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How to 1031 into a Syndication?

Updated: Jul 4, 2020


You can 1031 into a syndication! Learn how we accomplish this challenge today on the Passive Cash Flow Show! The Passive Cash Flow Podcast is for beginner or experienced investors. Learn how you can diversify out of the stock market, own a part of an apartment building & start earning Passive Cash Flow! Peoples Capital Group has been helping passive investors build wealth in NJ real estate for 10 years. Visit www.PeoplesCapitalGroup.com to find out if you qualify to start earning passive income and pay less taxes via investing in real estate. IRA's and 401K's are accepted. -- https://www.facebook.com/peoplescapitalgroupnj/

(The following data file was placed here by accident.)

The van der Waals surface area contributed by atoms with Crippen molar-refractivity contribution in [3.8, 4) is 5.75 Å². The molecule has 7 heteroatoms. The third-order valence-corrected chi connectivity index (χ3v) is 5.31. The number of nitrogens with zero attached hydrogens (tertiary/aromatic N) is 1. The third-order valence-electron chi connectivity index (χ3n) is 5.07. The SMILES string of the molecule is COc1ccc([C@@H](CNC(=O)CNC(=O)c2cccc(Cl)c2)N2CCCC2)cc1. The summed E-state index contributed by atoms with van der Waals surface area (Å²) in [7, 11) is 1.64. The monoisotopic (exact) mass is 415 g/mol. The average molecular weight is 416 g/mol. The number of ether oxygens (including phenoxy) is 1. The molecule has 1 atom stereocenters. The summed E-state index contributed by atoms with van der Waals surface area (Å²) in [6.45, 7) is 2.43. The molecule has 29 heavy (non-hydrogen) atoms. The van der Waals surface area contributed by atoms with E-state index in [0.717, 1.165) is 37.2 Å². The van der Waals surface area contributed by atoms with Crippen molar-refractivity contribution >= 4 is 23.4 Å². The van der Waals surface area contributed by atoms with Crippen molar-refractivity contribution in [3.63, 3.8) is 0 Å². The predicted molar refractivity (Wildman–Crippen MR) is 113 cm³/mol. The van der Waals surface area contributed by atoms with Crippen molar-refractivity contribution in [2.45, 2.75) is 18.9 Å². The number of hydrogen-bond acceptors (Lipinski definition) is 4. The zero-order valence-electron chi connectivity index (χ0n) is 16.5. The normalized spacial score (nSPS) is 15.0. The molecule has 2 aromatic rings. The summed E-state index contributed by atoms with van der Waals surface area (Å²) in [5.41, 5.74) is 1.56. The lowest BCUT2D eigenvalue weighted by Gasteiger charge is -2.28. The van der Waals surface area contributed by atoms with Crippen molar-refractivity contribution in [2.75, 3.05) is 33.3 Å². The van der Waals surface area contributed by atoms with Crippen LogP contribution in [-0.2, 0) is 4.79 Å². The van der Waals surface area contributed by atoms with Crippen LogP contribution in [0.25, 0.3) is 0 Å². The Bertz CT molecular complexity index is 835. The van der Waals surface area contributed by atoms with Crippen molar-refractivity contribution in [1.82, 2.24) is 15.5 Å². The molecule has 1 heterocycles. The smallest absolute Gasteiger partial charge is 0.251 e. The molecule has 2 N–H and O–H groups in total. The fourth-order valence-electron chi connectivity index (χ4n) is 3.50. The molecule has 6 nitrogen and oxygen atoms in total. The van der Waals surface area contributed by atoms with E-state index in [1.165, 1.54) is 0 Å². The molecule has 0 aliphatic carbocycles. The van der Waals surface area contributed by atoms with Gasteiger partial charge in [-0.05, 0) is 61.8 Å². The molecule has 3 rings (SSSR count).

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Aaron Fragnito: All right. Ladies and gentlemen, welcome back to the Passive Cash Flow Show. This is episode number 17. We're going to talk today about how to 1031 into a syndicate. We're going to focus on a lot of investors who come to me, they say I have a building. I want to sell the building. I want to avoid capital gains tax, and I want to trade into a building with you where I don't have to do the work, and I don't have to personally guarantee the mortgage, or find the opportunity. I want a nice passive cash flow check in the mail. I want my tax benefits, and I want a big sum upon refinance. That sounds good. We try to do that for our investors all the time but 1031 complicate things. A 1031 tax deference when you sell a property and you trade into a bigger property, or a similar like size property of a similar kind, you have about 90 days to pick the property, and about 180 days to close on it after you select the property. It's a bit of a juggling act to do a 1031. You have to use a third-party 1031 company that's going to hold the funds from the sale. If you own a million-dollar building, you sell it for a million dollars, and you owe, say, half a million dollar on the mortgage, you're going to have half a million dollars from the sale. Now that can all be profit, and that's fine. The whole idea is to avoid capital gains on that profit. So you would hire a 1031 tax deference company, put it with the 1031 tax deference company, have 90 days to select a similar or like property, ideally a bigger property, and then have 180 days to close on that property. The money has to stay with the third party while you're selecting and closing on the property, and then the money is used to, of course, close on the property. Now the complication comes in with, well, Aaron, why don't we just start an LLC, and we'll add you, you and Seth as members. Investor will own 70%, Seth and I will own 30%. We'll do our magic. We'll reposition the building and work to get them past the cash flow checks. The problem is, if IRS finds out about that, basically it's skirting the rules. It's against the rules. When you do a 1031, you can't just add people to the LLC, or take people off the LLC, because they're going to get hit with taxes. It's going to disqualify the property from qualifying as a 1031. Basically, it's a big challenge to 1031 the property into a syndicate. You can 1031 the property into an LLC you already own, but you can't add people or take people off the company, the LLC, as you 1031 into a bigger building. It does complicate things for other investors that want to exit an investment, or investors that want to bring in operators like Seth and I to make the next building an easier opportunity for them so they don't have to manage it and deal with the headaches, and ideally make better cash flow because we're professionals and very experienced to what we do here. Actually there's two solutions to how to 1031 your property into a syndicate. Syndicate is a passive investment that it pulls capital together, and is operated by a general partner. One or two general partners generally. In this case, Seth and I are the general partners. We operate the syndicate in the passive investors, the limited partners bring in the capital. Normally, we just structure an LLC, and the investors get their share, and that's a nice clean way to structure syndication. In this case, we can't do that if you're 1031-ing into a property. You can't just add Seth and I to the LLC, or add five other investors that bring in money. That would break the rules of the 1031, and cause it to not qualify properly for that, and then the owner would have to pay taxes on the gains. The whole idea is to avoid those taxes, which can be huge in a real estate sale, especially over time with commercial real estate. I think the best solution is a Delaware statutory trust, also known as a Delaware State Trust. We'll call that a DST. Delaware State Trust here, that is simply a state trust that can have operators in it, general partners, and people who are passive as well, but it's pretty in depth here. It's an unincorporated association recognizing entity separate from its owners. It's formed by executing a Delaware State Trust agreement, and filing a certificate of trust with the Delaware Department of State, and Development Division of Corporations. Basically, DSTs are an alternative group of investments structure that includes trustees and management, like Seth and I, and beneficiaries, investors. The individuals selling their properties using a 1031 tax deference and trading into a Delaware State Trust that ideally, Seth and I would create. Let's say we had three or four investors, or even one big investor doing a 1031 tax deference, they can become other investors, beneficiaries in this trust. Seth and I would be the trustees. The management and the investors would be the beneficiaries. Now, if you're doing multiple investors, multiple 1031, that would be a bit of a juggling act, because they would have to sell their properties right around the same time, and have that capital available to put into the state trust right around the same time, and we'd have 90 days to identify the property, 180 days to close on it. As long as everyone sold their properties around the same time, we're able to move the capital properly into the trust, then it could be done. Then that's something we're actually lining up possibly for 2020 or 2021 here, because we have a lot of investors, about four or five investors right now that really want to do a 1031. They have a nice piece of real estate, they own a lot of equity in it, and if they sell the building, they're going to get hit pretty hard on taxes. By creating this Delaware State Trust, we create an avenue for these investors who have done their job well. They bought real estate. They created equity in it. Maybe they managed it well. Maybe they bought in the right area. Maybe they're a little bit of both, and over time, now they have a lot of equity. They want to harvest that equity and move into a bigger building but not deal with